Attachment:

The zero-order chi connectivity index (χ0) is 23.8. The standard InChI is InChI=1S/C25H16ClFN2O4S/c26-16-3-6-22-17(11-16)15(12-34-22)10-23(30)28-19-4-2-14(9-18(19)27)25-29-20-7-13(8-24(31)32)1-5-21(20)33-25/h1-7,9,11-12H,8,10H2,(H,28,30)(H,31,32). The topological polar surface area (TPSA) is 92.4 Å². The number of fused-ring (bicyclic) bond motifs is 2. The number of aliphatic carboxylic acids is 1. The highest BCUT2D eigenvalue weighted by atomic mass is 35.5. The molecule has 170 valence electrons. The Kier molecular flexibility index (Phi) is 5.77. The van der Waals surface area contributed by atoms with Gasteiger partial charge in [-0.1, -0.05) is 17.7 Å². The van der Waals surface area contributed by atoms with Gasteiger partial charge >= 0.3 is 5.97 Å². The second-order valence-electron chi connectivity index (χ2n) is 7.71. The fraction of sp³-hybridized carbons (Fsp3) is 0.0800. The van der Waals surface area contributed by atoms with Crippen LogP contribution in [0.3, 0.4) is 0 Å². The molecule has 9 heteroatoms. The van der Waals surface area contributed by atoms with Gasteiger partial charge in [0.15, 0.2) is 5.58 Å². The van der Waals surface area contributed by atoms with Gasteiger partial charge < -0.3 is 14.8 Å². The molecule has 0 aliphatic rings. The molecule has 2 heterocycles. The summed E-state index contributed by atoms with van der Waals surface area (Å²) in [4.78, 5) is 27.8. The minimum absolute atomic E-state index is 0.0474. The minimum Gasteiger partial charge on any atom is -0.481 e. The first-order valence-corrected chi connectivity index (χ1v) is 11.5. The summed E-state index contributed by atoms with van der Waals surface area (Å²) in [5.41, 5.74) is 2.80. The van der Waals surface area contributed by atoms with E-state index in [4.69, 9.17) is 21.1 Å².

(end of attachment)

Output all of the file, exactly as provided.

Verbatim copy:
The zero-order chi connectivity index (χ0) is 23.8. The standard InChI is InChI=1S/C25H16ClFN2O4S/c26-16-3-6-22-17(11-16)15(12-34-22)10-23(30)28-19-4-2-14(9-18(19)27)25-29-20-7-13(8-24(31)32)1-5-21(20)33-25/h1-7,9,11-12H,8,10H2,(H,28,30)(H,31,32). The topological polar surface area (TPSA) is 92.4 Å². The number of fused-ring (bicyclic) bond motifs is 2. The number of aliphatic carboxylic acids is 1. The highest BCUT2D eigenvalue weighted by atomic mass is 35.5. The molecule has 170 valence electrons. The Kier molecular flexibility index (Phi) is 5.77. The van der Waals surface area contributed by atoms with Gasteiger partial charge in [-0.1, -0.05) is 17.7 Å². The van der Waals surface area contributed by atoms with Gasteiger partial charge >= 0.3 is 5.97 Å². The second-order valence-electron chi connectivity index (χ2n) is 7.71. The fraction of sp³-hybridized carbons (Fsp3) is 0.0800. The van der Waals surface area contributed by atoms with Crippen LogP contribution in [0.3, 0.4) is 0 Å². The molecule has 9 heteroatoms. The van der Waals surface area contributed by atoms with Gasteiger partial charge in [0.15, 0.2) is 5.58 Å². The van der Waals surface area contributed by atoms with Gasteiger partial charge < -0.3 is 14.8 Å². The molecule has 0 aliphatic rings. The molecule has 2 heterocycles. The summed E-state index contributed by atoms with van der Waals surface area (Å²) in [4.78, 5) is 27.8. The minimum absolute atomic E-state index is 0.0474. The minimum Gasteiger partial charge on any atom is -0.481 e. The first-order valence-corrected chi connectivity index (χ1v) is 11.5. The summed E-state index contributed by atoms with van der Waals surface area (Å²) in [5.41, 5.74) is 2.80. The van der Waals surface area contributed by atoms with E-state index in [4.69, 9.17) is 21.1 Å².